When you see a traffic jam or another obstacle ahead in your driving path you can try and ask Routis for a detour. It will give you up to three choices of distances to avoid (based on the actual map data) and then it recalculates the route accordingly. This works very well, especially because you don't need to think about how much of a distance to avoid - Routis will tell you what it can do for you. Routis does not allow you to enter permanent avoids (one of the big features in TomTom Navigator). My home street recently got dug up (side kick at NavTech: that was three years ago!) , and now there's a water channel between me and the highway and I always have to go a different way to get there. And still every time Routis suggests I drive through the water.  That's a bit annoying, to put it mildly.


Ergonomics and Usability 

One thing I liked about Routis is how the application is hiding the complexity of some of the features it offers from the user's view. Routis may not be as powerful as TomTom Navigator with their abundance of features and personalization options, but it certainly equals in ease of use and intuitiveness. There is a user's guide and a readme file, but I haven't touched those yet, simply because there was no need for that. The average user will find that most of the features are where they expect them to be, and some even show up in a way that makes you think "That's kind of neat, why didn't I come up with that idea?" Want an example? You can chose to have Routis control the switch between day and night display. It calculates the Almanac at your location, so it knows when the sun is setting at the place where you are. Shortly after that it switches between the lighter colored day view and the darker night view. Seamlessly, without any user interaction.  It also tells you all kinds of stuff about the moon, but I didn't really understand what that has to do with navigation - maybe you shouldn't drive at full moon? Next thing they may also include a biorhythm calculator. Don't blink.


Besides that, there is the already mentioned option to replace the voice files with your own creations, the convenient switch between English and metric system, and a very pleasant way the application handles the voice commands in the English systems. It doesn't try to talk in "three quarters of a mile" but instead says "point seven miles". At least to me who is used to the metric system that approach is much easier to cope with. (Unfortunately it doesn't help with the real life street direction signs - those are still showing that "3/4 mile" distance. You could probable initiate a heated argument about which system is better, but eventually I think the navigation program should help the user to match the information to the one he/she is getting from the eyes. Which also reminds me of the differences in street names between applications and real street signs - but that's another story)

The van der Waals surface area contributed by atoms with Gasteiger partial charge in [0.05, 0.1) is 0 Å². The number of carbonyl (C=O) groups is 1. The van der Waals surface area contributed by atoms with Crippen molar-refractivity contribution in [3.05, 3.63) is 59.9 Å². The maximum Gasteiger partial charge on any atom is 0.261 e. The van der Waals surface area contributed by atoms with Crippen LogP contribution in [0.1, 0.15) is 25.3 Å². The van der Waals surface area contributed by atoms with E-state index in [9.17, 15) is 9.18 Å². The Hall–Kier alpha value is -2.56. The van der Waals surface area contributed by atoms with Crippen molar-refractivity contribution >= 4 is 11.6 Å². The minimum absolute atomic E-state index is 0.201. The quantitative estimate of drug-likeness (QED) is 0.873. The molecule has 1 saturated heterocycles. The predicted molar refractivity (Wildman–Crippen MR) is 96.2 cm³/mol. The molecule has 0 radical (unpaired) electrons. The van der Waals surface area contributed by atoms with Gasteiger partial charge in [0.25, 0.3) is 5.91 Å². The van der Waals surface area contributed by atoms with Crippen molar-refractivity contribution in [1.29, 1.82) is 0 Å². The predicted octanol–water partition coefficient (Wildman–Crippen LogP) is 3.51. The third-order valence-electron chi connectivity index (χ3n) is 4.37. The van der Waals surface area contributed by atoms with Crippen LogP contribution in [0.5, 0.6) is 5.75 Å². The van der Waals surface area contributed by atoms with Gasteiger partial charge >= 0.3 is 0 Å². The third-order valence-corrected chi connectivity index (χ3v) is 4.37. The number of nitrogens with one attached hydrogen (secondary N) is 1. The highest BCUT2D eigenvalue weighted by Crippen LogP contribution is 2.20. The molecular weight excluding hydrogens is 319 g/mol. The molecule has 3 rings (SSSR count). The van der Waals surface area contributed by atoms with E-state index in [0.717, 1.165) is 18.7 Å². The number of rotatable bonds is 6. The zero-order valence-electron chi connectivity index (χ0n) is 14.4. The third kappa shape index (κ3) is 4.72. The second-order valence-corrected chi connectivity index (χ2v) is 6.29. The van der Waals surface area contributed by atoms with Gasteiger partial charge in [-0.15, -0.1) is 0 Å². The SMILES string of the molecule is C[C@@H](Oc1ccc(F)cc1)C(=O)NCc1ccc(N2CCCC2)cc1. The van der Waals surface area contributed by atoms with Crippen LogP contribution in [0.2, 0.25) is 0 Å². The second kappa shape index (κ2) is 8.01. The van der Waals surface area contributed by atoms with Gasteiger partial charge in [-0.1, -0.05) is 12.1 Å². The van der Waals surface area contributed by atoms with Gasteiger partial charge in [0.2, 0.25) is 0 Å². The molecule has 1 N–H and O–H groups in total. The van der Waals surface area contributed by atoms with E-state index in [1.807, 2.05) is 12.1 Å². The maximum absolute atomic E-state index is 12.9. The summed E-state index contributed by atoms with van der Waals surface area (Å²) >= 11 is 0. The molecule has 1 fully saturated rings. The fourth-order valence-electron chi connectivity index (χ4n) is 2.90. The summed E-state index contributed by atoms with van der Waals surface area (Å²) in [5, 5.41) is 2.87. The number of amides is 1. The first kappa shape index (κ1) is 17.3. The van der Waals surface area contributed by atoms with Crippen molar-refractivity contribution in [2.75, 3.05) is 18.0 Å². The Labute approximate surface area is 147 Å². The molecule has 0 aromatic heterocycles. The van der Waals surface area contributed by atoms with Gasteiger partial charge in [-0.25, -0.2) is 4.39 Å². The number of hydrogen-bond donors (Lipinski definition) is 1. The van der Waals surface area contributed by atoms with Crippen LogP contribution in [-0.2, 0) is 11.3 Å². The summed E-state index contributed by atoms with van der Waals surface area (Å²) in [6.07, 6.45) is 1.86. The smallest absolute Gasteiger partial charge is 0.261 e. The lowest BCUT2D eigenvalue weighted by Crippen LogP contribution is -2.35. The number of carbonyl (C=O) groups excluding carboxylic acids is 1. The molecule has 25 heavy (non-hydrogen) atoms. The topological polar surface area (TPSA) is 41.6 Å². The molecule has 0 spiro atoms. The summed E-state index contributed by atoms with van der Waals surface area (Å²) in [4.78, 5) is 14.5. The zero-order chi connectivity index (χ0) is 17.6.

So about the only thing that is missing is a real safety screen. There is a safety speed warning, and a "fog driving mode" which makes the program beep whenever you approach an intersection (a bit of a scary feature come to think of it - just imagine everybody using it), but that's not it. I wanted a screen that would pop in at a certain speed, and would only have the essential data to show, so I don't get distracted from watching the traffic around me.


The Good

- Safety warning splash screen at program start

- Voice commands come in plenty, they are timely, easy to understand and unambiguous

- voice files can be exchanged

- Smart reduction of user accessible features

- Good usage of screen real estate

- mostly tappable UI - no need for a stylus unless you have really big fingers

- connecting highway maps are loaded with start and destination state or province

- allows for stopovers and detours


The Not Yet Perfect

- some taps could be saved by combining screens, especially when selecting destinations

- essential information like ETA, time to destination, distance to destination cannot be viewed at same time

- zoom controls are too small - use rocker pad instead

- no personalization (colour schemes, road type speeds, POIs, permanent avoids etc)

- memory-loving. Make sure you have plenty available



Deluo Routis is an excellent program for the people among us that want to have an application that is easy to use and does not overwhelm the user with functionality.  Many of the more complex things that Routis actually does are nicely hidden from the user's view. I would place Routis in between Mapopolis and TomTom Navigator. Routis shares the excellent NavTech map base with Mapopolis and even manages to add one or two extra map functions (like the display of the house number range on your current location), but Routis easily avoids many of the usability quirks of Mapopolis. It is nearly as powerful as TomTom, even though it doesn't allow for custom color schemes or custom road type speeds. The ease of use of Routis is certainly on par with TomTom and - as said before - many users will be happy that they do not need to acquire a masters degree in TomTom configuration to get satisfying results from their navigation system. Well done, Deluo!


A good introduction to Deluo Routis can also be found on the Deluo website.




Manufacturers Website


Pocket GPS Reviewer

Lutz Bendlin

Pocket GPS Reviewer Website




Ability to plot route and follow

Voice Navigation Quality

Re-routing Quality

Map Detail

Overall Rating 80%